People Lost Their Minds During Bjarne Melgaard’s ‘Purge’

The crowd stuffed as much of his $500,000 wardrobe into bags as they could.

Bjarne Melgaard The Purge. Photo: Photo: Andrew Blumenthal. Courtesy of @MADE.

Is Bjarne Melgaard retiring from art? His latest exhibition in New York certainly suggests that these days he’s prioritizing fashion.

As part of his ongoing project “The Casual Pleasure of Disappointment,” at Red Bull Arts’ 18th Street gallery, he fabricated a dystopian department store. Featuring a dropped ceiling with moldy panels, discarded cans of Red Bull, and dying plants, the space was transformed to resemble an abandoned shopping mall.

Mannequins wearing hastily sewn together pieces of mismatching fabric and items from the artist’s new clothing line were set up all around the space in a Isa Genzken-esque manner.

Bjarne Melgaard The Purge. Photo: Photo: Andrew Blumenthal. Courtesy of @MADE.

Bjarne Melgaard The Purge. Photo: Photo: Andrew Blumenthal. Courtesy of @MADE.

The show culminated a day before the opening with “The Purge,” a performative clothing giveaway where Melgaard invited members of the public to help themselves to his $500,000 wardrobe, as well as selected items from his eponymous clothing line, free of charge.

Bjarne Melgaard The Purge. Photo: Photo: Andrew Blumenthal. Courtesy of @MADE.

Bjarne Melgaard The Purge. Photo: Photo: Andrew Blumenthal. Courtesy of @MADE.

Advertised across a variety of art, lifestyle and fashion platforms, “The Purge” generated enormous interest from art and fashion fans as well as opportunistic freeloaders.

Visitors braved the cold in a line stretching around the block for the chance to grab free designer clothes from pricey brands such as Comme des Garçons, Eckhaus Latta, and Yohji Yamamoto.

Bjarne Melgaard The Purge. Photo: Photo: Andrew Blumenthal. Courtesy of @MADE.

Bjarne Melgaard The Purge. Photo: Photo: Andrew Blumenthal. Courtesy of @MADE.

A handful of journalists (and their friends) were ushered into the chaos via a side door.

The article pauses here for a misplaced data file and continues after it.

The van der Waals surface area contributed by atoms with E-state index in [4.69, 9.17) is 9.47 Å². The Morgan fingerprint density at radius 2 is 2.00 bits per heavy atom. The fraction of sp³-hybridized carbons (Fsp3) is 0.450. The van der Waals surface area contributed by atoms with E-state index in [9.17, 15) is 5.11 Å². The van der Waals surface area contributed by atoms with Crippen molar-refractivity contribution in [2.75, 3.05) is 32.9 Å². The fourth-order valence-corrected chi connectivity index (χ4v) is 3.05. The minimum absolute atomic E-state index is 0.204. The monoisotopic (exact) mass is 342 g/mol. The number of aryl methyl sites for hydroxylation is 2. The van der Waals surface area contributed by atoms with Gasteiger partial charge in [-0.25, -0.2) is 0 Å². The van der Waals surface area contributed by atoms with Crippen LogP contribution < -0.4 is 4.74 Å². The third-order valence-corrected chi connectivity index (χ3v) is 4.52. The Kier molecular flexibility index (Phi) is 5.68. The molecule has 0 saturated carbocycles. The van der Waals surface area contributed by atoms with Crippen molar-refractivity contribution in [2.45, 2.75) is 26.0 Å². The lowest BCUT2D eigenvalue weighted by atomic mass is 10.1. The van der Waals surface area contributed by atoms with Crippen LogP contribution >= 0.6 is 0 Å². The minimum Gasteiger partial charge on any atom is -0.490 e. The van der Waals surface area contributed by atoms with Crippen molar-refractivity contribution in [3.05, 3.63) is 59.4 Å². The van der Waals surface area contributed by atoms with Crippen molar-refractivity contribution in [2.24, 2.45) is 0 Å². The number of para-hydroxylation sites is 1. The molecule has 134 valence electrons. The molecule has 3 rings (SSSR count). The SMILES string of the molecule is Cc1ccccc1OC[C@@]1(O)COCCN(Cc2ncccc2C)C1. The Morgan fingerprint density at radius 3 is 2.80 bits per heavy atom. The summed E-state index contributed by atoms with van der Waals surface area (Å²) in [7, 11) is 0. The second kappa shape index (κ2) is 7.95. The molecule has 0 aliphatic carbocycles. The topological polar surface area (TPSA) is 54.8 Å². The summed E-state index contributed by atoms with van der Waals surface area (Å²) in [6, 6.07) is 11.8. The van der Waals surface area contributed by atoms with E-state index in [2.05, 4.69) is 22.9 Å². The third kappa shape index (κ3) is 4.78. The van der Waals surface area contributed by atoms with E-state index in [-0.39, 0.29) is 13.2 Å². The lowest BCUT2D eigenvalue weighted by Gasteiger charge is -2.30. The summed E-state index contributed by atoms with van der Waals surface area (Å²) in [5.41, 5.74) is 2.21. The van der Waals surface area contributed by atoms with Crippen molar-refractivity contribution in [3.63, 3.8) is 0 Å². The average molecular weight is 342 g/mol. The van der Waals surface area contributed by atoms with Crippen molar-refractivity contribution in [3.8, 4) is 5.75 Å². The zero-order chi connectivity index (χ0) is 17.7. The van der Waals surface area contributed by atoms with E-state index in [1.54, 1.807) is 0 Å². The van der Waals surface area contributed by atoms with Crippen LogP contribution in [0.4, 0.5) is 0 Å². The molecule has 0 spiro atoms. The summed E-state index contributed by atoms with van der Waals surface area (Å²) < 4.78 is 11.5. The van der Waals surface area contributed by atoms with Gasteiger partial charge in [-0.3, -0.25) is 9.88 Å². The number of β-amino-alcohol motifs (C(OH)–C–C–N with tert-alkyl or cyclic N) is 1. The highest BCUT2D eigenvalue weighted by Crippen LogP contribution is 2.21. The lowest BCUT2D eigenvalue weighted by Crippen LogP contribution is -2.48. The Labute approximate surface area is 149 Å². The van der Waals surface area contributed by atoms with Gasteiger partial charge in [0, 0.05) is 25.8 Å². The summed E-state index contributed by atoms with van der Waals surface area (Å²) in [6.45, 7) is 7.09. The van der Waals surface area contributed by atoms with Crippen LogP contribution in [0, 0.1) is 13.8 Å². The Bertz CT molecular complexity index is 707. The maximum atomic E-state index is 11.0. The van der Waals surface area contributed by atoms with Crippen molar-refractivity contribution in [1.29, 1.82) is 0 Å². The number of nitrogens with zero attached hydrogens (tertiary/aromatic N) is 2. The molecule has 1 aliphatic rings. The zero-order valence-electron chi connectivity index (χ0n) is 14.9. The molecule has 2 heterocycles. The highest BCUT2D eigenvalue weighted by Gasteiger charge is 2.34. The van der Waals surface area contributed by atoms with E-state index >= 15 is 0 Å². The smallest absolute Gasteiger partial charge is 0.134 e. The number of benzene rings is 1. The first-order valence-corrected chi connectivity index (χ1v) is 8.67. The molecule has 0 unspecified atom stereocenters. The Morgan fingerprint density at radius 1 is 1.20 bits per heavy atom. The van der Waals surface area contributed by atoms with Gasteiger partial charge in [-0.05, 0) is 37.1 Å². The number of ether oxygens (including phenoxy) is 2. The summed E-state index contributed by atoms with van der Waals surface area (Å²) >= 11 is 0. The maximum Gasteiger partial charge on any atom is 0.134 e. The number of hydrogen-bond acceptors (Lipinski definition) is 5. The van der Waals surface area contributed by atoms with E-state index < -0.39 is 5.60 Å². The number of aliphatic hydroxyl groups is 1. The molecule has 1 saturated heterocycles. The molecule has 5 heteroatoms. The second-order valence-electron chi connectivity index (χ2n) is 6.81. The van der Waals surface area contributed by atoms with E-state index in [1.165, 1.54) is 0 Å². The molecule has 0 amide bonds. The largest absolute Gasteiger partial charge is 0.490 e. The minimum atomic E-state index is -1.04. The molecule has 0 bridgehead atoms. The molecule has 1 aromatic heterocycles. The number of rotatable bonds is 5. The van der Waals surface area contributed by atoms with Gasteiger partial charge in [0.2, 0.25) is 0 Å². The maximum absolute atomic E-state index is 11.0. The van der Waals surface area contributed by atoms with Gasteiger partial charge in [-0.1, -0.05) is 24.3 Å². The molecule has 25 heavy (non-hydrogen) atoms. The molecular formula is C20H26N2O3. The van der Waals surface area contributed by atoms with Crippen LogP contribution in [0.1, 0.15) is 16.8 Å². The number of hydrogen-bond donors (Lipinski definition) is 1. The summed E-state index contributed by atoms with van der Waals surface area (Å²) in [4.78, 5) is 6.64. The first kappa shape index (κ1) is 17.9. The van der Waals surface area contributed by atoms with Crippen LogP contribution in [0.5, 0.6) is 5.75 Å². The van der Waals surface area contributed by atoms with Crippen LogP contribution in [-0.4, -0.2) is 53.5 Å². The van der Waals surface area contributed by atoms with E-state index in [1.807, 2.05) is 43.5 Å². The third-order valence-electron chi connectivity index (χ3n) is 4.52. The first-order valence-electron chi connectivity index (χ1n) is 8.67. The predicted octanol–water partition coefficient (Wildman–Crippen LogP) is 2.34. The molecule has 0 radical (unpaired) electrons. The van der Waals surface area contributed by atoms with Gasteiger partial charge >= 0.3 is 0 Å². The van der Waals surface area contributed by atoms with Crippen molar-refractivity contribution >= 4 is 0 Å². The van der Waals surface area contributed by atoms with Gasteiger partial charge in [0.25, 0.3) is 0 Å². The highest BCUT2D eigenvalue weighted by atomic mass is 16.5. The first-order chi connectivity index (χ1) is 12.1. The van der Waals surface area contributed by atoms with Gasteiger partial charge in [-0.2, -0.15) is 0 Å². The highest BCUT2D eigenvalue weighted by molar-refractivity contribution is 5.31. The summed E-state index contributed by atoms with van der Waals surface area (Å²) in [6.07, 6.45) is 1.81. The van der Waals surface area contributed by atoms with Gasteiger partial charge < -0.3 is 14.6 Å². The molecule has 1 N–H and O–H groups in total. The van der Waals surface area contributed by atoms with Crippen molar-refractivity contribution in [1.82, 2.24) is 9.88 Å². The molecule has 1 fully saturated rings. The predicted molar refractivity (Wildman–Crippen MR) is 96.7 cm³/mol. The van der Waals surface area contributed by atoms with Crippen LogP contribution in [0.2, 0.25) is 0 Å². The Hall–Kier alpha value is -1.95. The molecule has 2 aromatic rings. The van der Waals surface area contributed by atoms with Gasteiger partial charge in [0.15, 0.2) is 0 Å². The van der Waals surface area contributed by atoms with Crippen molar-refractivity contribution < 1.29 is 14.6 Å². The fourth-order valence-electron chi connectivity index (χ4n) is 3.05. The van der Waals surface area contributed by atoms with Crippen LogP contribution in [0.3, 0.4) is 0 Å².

Total mayhem ensued as 100 people at a time were let inside the space to indiscriminately stuff piles of clothing from the floor into red trash bags. Speakers pumped out electronic music, and paused to alert guests when their five-minute fashion frenzy was soon ending.

Bjarne Melgaard The Purge. Photo: Photo: Andrew Blumenthal. Courtesy of @MADE.

Bjarne Melgaard The Purge. Photo: Photo: Andrew Blumenthal. Courtesy of @MADE.

Security guards paced around the room, and reminded participants not to touch the mannequins. Once the free-for-all was finished, the place would have to resemble an exhibition.

When our time was up, burly suited men escorted the participants outside, where they were left to the mercy of the crowd.

One woman reported being pushed while exiting the premises, as people outside tried to grab items from her distinctive red trash bag. Another woman inexplicably brought a child along to the festivities, and there was concerned chatter among participants fearing for the toddler’s safety.

As the title suggested, the actual bounty was incredibly underwhelming, consisting primarily of dirty white t-shirts and obscure Japanese streetwear brands.

This writer, however, managed to pick up two (brand new) Brioni neckties; however, one was an unsightly red-and-white candy-cane pattern, and the other was a shiny dark brown paisley number. Both will likely result in another disappointing purge, when spring cleaning begins.


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